Géricault’s Raft of the Medusa (1818–9) belongs to the period of Romanticism. Géricault received little formal training, preferring to copy paintings in the Louvre. This massive painting was shown at the 1819 Salon, under the title A Scene of Shipwreck. Though the name “Medusa” did not appear in the title, the public would have had no trouble making the connection between Géricault’s work and the recent disaster. To summarize: The Medusa was an ill-fated ship that left France in 1816, for Cape Verde, Africa. The ship ran aground and sank. Lifeboats could only save a portion of the crew. The approximately 150 people left behind constructed a raft left to cast adrift. For thirteen days, horrors ensued—fighting, starvation, dehydration, and cannibalism. When the raft was finally discovered only fifteen people remained alive. Survivors’ statements were quickly published, searing themselves upon the minds of the French people. Returning to Géricault’s painting, the horrors endured by the survivors are implied, not shown. Though Géricault conformed to the academic standard of idealizing the human figures, unlike a traditional history painting the emphasis is not an uplifting moral or heroic message, ideas traditionally associated with this genre. Instead, the painting focuses on the elemental struggle of humanity against nature. Géricault’s formal choices, especially color, gave precedence to the dramatic emotional, Romantic effect of the painting.

Antoine-Louis Barye’s bronze sculpture Tiger Devouring a Gavial (1831) also belongs to the period of Romanticism. Barye (1796–1875) was trained at the Ecôle des Beaux Arts from 1818 to 1824. The study of anatomy, particularly animal anatomy, which he learned at the Jardin des Plantes and at the Museum of Natural History, was of special interest for him. However, Barye did not use anatomical study as an end in itself and incorporated it into emotional narratives. Shown at the French Salon of 1831, Tiger Devouring a Gavial caused a sensation, with many struck by the violence of the scene and won him a silver medal. Here, anatomical exactitude is subservient to the depiction of violence, emotion, and instinct and is used merely as a way to heighten the naturalism of the scene. Keeping in mind that the early nineteenth century was a time when animal instinctual behaviors were being used to help explain human instinct, Barye’s predator/prey sculptures had a profound, perhaps soul-searching, impact upon viewers.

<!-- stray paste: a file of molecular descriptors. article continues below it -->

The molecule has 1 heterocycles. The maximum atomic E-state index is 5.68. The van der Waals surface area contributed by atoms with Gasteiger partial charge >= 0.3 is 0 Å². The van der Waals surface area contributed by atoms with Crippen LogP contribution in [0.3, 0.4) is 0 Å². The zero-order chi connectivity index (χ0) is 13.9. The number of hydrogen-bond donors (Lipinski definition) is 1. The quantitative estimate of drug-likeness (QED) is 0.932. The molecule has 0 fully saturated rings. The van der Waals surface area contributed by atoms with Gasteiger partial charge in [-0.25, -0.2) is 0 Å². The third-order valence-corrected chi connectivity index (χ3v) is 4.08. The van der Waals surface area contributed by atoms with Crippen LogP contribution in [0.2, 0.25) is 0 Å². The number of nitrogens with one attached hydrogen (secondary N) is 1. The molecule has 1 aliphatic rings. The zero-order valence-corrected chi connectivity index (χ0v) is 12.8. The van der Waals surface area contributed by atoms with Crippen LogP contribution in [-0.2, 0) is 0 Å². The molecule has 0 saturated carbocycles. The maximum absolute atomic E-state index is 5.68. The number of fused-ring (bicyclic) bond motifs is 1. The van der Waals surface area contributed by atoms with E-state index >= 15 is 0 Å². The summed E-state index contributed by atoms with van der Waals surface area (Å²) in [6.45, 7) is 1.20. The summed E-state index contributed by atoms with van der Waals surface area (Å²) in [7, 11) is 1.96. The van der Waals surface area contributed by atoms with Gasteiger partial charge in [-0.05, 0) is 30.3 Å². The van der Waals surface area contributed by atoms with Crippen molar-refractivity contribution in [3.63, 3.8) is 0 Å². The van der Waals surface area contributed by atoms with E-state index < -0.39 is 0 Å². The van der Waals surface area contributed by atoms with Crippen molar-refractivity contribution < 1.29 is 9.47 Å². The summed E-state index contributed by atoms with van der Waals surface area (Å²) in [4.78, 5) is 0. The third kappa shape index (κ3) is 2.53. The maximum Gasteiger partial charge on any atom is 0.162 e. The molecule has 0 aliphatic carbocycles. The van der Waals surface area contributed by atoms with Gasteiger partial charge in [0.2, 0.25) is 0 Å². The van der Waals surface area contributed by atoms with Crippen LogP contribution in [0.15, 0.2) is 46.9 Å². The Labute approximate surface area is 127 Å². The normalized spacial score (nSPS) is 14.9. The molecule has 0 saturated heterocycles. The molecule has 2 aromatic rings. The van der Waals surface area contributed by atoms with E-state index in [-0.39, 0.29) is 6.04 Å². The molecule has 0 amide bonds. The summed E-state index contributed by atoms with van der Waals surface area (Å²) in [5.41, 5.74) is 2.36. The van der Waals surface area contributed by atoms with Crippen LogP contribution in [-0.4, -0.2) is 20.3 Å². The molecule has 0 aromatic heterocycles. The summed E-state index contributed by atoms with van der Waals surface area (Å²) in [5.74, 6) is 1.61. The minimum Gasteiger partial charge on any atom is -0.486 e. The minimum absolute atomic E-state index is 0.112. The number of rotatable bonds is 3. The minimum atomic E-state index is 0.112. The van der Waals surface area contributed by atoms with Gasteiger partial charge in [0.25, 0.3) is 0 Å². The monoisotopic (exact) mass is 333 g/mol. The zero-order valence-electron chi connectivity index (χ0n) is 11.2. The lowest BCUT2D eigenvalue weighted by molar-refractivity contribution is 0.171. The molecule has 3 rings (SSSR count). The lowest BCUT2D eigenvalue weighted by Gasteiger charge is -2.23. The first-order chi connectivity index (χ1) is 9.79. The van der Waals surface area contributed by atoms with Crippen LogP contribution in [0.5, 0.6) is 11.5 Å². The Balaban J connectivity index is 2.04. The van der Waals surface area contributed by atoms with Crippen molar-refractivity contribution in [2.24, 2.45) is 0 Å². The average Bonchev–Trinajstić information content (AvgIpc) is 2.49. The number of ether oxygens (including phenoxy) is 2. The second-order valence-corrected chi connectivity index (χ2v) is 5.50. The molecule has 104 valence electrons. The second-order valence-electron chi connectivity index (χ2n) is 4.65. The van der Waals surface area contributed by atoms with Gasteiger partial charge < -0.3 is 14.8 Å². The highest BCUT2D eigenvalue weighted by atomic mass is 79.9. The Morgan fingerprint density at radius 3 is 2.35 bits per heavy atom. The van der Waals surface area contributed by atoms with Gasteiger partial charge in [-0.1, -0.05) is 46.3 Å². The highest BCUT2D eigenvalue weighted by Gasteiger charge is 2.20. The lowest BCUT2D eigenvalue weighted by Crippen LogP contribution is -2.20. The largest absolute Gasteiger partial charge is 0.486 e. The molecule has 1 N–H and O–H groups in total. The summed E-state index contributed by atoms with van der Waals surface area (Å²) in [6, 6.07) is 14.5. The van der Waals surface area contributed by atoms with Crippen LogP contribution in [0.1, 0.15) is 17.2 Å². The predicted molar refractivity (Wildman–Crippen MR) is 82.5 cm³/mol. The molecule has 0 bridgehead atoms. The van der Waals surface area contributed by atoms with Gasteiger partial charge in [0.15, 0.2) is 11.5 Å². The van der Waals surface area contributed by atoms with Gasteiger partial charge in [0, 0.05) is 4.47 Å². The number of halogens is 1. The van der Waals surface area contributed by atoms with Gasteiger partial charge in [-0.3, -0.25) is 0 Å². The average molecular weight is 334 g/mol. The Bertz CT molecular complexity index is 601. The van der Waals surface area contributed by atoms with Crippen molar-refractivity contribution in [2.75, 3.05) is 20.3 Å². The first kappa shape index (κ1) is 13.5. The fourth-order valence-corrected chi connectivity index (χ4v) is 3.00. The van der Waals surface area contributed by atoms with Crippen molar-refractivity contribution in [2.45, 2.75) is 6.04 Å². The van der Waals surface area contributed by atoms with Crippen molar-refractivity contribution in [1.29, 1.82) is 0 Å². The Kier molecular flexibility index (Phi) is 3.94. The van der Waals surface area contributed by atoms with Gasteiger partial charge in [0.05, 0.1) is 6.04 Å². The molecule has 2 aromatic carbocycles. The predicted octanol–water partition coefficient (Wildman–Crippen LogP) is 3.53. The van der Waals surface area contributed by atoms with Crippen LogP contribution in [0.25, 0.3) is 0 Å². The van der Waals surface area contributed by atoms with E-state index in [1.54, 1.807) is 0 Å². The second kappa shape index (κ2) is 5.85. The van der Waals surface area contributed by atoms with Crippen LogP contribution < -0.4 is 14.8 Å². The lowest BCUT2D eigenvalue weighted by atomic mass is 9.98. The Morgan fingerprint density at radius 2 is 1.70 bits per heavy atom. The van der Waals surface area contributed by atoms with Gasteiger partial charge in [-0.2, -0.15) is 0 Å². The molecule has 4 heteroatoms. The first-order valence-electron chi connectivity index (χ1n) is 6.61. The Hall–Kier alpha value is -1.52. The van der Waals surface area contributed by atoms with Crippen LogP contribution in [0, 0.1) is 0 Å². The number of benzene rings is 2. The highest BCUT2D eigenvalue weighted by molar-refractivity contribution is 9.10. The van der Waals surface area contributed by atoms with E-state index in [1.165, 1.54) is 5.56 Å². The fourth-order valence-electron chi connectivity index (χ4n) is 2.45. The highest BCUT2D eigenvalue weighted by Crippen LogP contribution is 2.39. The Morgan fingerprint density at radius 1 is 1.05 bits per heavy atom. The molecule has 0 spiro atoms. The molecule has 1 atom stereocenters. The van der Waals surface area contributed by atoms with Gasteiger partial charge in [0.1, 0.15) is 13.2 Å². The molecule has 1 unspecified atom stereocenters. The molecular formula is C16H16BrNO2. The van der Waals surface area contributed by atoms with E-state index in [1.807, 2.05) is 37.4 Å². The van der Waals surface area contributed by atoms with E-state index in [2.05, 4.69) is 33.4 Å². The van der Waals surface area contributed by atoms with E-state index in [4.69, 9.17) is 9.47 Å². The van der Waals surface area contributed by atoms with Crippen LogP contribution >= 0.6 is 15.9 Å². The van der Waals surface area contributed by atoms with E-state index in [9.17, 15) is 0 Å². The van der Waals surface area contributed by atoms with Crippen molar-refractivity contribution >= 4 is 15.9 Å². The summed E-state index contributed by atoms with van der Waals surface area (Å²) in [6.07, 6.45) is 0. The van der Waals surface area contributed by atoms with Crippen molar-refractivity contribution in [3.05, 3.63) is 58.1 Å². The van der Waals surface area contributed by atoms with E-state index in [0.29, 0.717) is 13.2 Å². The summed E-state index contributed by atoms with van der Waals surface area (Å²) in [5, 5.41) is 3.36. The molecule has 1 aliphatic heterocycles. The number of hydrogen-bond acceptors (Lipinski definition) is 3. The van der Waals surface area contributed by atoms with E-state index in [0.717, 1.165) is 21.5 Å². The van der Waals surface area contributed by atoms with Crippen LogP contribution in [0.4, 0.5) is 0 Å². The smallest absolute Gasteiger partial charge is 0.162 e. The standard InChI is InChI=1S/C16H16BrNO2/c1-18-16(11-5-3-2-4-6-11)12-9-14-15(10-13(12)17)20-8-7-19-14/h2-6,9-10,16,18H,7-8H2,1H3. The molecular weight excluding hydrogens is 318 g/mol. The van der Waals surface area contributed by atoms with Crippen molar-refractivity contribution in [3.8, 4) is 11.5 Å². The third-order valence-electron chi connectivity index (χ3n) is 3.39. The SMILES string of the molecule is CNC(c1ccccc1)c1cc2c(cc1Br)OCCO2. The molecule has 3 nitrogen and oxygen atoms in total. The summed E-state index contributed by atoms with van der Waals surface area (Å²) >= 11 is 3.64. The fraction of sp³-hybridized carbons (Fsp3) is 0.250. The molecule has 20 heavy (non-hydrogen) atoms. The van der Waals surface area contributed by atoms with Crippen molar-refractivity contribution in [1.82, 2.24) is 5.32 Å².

At the End of Class...

Antoine-Louis Barye, Tiger Devouring a Gavial, 1831, bronze, approx. 20 x 50 x 20 cm.

I like to have the class tell me what information struck them the most. It is a fun way to accomplish a review, by ending the period with the attention on what they found most intriguing. This is also a great way to gauge what they will find interesting in future classes.

Across Rococo, the Enlightenment, and Romanticism in the west, the ideologies of the French Royal Academy served as a backdrop. Artists fused the visual language taught at the Academy with indicators of the spirit of the age.

It is always my hope that by stressing the almost ubiquitous presence of the Academy, and how it affected an artist’s education, patronage, and subject matter, it will underscore the novelty and experimentation of the Modern Art period.

Further Resources

Smarthistory on Becoming Modern

Colleen Yarger (author) is an adjunct faculty member at Randolph-Macon College and the Virginia Museum of Fine Arts.

Amy Raffel (editor) is a PhD candidate at the CUNY Graduate Center. She has a Master’s degree in Contemporary Art history from the Institute of Fine Arts (NYU) and has taught Introduction to Modern Art as a Graduate Teaching Fellow at Lehman College since 2010. Currently, Amy is a genome contributor for Artsy and editor and contributor of Art History Teaching Resources.